"Anybody out there?"
I recently had a conversation with a few friends about community, and the question seemed to perplex us: Where is it exactly?
What do we need a community to be in order to even recognize that it exists?
I swim at a local pool each weekday, something I've done for years. I've become familiar with the routine at the pool, recognize people, know what I'm supposed to do and not do there. More than any other place, I consider the people who come and go every morning to be part of my community, but even that is a very loosely structured concept; there is one common goal of maintaining fitness, but we do not engage in each other's lives much beyond that. A lot of what I understand about my pool community has to do with choice. I choose to go swim and so do all the other people there. We find enjoyment and benefit from gathering there.
On the other hand, I also work eight-hour shifts with coworkers eight days out of 14. That's a lot of time, but I don't feel nearly as interested in defining that place as a community as I do the pool. The hours I am scheduled to work are not my choice. The work I do is defined by someone else, and rules are externally applied and enforced.
I also write and seek out writers in an attempt to form a community of sorts, although the community at this point exists almost entirely in virtual space, online. I choose to write, I enjoy it, but I do not have a physical space in which I meet other writers and write together or speak to one another casually.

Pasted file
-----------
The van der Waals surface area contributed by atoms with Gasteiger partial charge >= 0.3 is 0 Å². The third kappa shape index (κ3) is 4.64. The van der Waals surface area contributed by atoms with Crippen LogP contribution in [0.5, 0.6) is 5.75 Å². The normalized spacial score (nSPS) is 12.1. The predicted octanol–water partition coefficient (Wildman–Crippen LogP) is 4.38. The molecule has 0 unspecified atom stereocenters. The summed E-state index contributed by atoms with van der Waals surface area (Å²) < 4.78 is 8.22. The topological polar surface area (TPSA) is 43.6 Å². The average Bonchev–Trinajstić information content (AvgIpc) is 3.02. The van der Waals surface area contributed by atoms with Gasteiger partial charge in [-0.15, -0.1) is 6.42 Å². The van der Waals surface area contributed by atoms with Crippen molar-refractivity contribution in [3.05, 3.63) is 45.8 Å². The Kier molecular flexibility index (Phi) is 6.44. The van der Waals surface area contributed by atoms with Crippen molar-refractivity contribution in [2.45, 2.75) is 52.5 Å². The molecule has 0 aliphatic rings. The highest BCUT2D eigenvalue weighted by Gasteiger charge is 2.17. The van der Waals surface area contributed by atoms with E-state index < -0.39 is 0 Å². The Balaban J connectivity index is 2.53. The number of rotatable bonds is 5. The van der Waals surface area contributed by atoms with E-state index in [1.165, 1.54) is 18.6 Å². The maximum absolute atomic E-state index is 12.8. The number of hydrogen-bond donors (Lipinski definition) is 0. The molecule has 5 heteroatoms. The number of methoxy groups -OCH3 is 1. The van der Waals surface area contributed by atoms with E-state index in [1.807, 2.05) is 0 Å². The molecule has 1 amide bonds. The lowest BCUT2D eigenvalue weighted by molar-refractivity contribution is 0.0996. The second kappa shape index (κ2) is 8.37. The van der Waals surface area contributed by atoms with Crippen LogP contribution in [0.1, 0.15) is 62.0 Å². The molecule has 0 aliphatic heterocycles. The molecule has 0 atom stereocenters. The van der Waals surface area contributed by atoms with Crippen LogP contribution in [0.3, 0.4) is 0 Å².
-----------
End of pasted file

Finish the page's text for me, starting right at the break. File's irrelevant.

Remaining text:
So, the question comes up: Do I have a group of friends or a community?
It's very common to feel lonely, isolated and left out in modern America, which I find incredibly ironic considering our affluence, mobility and freedoms. It's my opinion that ideas that die for lack of interest represent a huge loss for us all, and they die because those with ideas have no community in which to share. In addition, the wisdom to be gained by recounting adventures and undertakings often is limited or lost because adventurers have no community that will listen to what they've learned.
My swimming friends say they go to the pool to see who's there, catch up on each other. They miss it when they're away for any length of time greater than a week or so. We know each other's strengths, weaknesses, gauge each other's progress or health. We accept whoever shows up, make room for them. People come, take part, leave. This may be as close as we modern Americans will ever be to the idealized "village" of yesteryear. But, what else do we need for it to be a community, really?
Causes Christine Bottaro Supports
The Nature Conservancy, California State Parks, The United Way